Amanda L. Woodward
University of Chicago
Developmental psychologist; Educator
Social and Behavioral Sciences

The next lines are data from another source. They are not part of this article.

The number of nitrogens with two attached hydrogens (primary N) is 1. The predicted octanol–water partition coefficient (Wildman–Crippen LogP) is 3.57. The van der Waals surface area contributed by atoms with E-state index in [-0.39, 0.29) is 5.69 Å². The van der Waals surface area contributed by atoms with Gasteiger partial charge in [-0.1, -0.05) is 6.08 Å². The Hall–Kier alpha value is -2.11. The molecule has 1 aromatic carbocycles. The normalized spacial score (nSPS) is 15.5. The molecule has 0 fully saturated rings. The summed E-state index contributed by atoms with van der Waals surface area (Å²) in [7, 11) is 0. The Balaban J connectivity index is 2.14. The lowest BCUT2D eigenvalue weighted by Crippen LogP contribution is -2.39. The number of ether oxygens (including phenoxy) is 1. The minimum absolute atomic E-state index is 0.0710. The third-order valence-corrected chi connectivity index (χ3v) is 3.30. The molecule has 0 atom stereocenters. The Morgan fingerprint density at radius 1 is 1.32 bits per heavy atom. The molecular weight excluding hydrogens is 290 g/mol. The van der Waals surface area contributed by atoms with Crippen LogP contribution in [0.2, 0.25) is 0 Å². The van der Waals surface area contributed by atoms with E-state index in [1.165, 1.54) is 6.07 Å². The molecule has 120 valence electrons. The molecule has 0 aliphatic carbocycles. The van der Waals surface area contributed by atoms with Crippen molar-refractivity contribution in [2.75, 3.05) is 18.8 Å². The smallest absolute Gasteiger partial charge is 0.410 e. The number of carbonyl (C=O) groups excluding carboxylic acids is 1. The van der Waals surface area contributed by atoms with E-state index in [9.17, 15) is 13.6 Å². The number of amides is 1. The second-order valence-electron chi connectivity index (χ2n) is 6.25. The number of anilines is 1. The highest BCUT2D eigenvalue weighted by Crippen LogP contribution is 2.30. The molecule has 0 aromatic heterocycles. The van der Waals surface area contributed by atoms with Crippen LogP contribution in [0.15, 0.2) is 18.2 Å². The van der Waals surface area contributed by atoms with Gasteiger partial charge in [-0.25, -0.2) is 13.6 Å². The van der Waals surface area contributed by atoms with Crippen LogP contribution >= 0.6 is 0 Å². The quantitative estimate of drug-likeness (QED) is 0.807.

Research focuses on understanding the maturational and experiential factors that make possible the child's entry into language acquisition. Launched a new field-children's understanding of human action-with her classic 1998 Cognition paper showing that infants represent human actions not as purely physical motions, but rather as actions directed at goals and objects of attention: Infants are able to recognize goal-directed acts as intentional at varying levels of analysis, including concrete action goals, higher order plans, acts of attention, and collaborative goals. More recently, explored the process by which infants come to understand others as intentional agents, showing that infants' own action experiences shape their action perception of others' goal-directed actions. Work offers fundamental insight into the nature and development of human reasoning not only about human actions, but also about the mental states that guide the actions of the self and others.